There are tailgate spreaders which mount to the rear bumper or a frame inside the tailgate opening, the cheaper alturnative is a 55gal drum grain spreader (northerntool.com) but there is no shutoff valve for the shute so it will constantly drop sand unless you modify it. The problem with these is the weight is put so far rearward is can cause stability concerns on some trucks and in some situations.

    A small vbox sander like they sell for Gator vehicles (1/2 yard) would be a fair compromise giving you weight for ballast, putting it over the rear axle, and allowing you to sand without shoveling. Just make sure to cover the sand in the truck and the stock pile so it doesn't freeze when it gets wet. Salt is often added to sand to prevent it from freezing, but the salt washes out when it gets wet and it still freezes plus you get salt all over the truck so cover it even with salt in it.
  9. Richard O' Hara

    Richard O' Hara Junior Member
    Messages: 7

    You Guys are great!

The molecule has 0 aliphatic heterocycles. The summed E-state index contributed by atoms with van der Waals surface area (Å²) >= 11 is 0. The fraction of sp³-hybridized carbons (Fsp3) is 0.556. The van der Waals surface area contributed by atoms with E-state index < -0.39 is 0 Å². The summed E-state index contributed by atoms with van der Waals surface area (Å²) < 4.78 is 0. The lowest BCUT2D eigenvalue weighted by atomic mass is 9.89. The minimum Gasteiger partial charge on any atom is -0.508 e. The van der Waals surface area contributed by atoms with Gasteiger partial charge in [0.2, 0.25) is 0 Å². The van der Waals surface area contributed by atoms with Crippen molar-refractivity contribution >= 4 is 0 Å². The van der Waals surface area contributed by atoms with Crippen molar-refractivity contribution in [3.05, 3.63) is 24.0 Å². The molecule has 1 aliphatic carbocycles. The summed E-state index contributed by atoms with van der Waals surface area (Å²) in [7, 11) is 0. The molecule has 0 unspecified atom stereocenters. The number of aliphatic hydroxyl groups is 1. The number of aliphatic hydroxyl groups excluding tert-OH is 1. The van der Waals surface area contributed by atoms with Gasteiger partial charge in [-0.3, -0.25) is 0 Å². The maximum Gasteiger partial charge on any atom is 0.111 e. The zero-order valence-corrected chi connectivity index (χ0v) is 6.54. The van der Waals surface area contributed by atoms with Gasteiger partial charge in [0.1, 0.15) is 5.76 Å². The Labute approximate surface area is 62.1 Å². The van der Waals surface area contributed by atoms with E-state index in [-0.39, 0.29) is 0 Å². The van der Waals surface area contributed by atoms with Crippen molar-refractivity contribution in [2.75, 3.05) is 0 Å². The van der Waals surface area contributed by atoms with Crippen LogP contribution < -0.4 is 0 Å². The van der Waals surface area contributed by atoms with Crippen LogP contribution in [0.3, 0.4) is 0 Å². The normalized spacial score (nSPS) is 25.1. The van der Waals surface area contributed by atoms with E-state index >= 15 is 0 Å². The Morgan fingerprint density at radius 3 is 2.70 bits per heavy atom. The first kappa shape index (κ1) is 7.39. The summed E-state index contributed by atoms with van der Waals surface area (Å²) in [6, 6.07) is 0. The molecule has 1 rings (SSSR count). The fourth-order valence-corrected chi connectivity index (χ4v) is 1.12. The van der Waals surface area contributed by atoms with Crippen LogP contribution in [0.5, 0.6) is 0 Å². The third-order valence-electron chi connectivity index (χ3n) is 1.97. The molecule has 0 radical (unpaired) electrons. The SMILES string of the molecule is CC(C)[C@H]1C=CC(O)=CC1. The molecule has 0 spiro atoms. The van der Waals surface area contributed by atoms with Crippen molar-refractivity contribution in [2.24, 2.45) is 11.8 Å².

Thanks for all your advice; I cut and pasted it into a document and will keep it with me for my first year of plowing this ski-hill-of-a-driveway I have...unfortunately, half the equation is missing, as I have not yet found any used/affordable Fisher or Hinniker plows I can use on my '97 F150. Hopefully, one will descend from the sky before the first major snow storm. If anyone lives in NY, NJ or Pennsylvania and wants to sell a used 7 1/2 ' plow, let me know!

    Thanks again for your help.
  10. Mick

    Mick PlowSite.com Veteran
    from Maine
    Messages: 5,546

    If you could wait till next Spring, there'll be a load of them for sale from guys who decided plowing snow really isn't the way to "qet rich quick".
  11. MBB

    MBB Senior Member
    Messages: 129